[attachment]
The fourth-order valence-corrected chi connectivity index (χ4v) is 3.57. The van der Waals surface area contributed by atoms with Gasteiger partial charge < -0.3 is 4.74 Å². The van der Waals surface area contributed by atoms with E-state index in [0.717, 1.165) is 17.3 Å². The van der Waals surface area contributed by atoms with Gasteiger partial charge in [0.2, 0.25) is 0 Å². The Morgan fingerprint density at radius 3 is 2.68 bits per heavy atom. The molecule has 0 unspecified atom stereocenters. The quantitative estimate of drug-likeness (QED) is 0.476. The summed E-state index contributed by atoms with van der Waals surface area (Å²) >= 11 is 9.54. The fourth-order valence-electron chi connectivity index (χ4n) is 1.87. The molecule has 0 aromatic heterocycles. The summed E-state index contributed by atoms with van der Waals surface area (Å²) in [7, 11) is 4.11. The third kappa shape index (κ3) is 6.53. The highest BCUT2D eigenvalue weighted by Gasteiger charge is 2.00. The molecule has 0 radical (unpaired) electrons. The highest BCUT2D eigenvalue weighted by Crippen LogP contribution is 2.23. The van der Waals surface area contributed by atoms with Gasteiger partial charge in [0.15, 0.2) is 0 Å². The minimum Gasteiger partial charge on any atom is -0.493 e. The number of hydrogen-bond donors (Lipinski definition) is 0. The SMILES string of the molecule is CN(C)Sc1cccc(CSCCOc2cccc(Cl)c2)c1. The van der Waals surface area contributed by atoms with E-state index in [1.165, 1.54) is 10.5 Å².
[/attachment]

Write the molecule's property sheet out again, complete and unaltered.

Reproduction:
The fourth-order valence-corrected chi connectivity index (χ4v) is 3.57. The van der Waals surface area contributed by atoms with Gasteiger partial charge < -0.3 is 4.74 Å². The van der Waals surface area contributed by atoms with E-state index in [0.717, 1.165) is 17.3 Å². The van der Waals surface area contributed by atoms with Gasteiger partial charge in [0.2, 0.25) is 0 Å². The Morgan fingerprint density at radius 3 is 2.68 bits per heavy atom. The molecule has 0 unspecified atom stereocenters. The quantitative estimate of drug-likeness (QED) is 0.476. The summed E-state index contributed by atoms with van der Waals surface area (Å²) >= 11 is 9.54. The fourth-order valence-electron chi connectivity index (χ4n) is 1.87. The molecule has 0 aromatic heterocycles. The summed E-state index contributed by atoms with van der Waals surface area (Å²) in [7, 11) is 4.11. The third kappa shape index (κ3) is 6.53. The highest BCUT2D eigenvalue weighted by Gasteiger charge is 2.00. The molecule has 0 radical (unpaired) electrons. The highest BCUT2D eigenvalue weighted by Crippen LogP contribution is 2.23. The van der Waals surface area contributed by atoms with Gasteiger partial charge in [0.15, 0.2) is 0 Å². The minimum Gasteiger partial charge on any atom is -0.493 e. The number of hydrogen-bond donors (Lipinski definition) is 0. The SMILES string of the molecule is CN(C)Sc1cccc(CSCCOc2cccc(Cl)c2)c1. The van der Waals surface area contributed by atoms with E-state index in [1.165, 1.54) is 10.5 Å².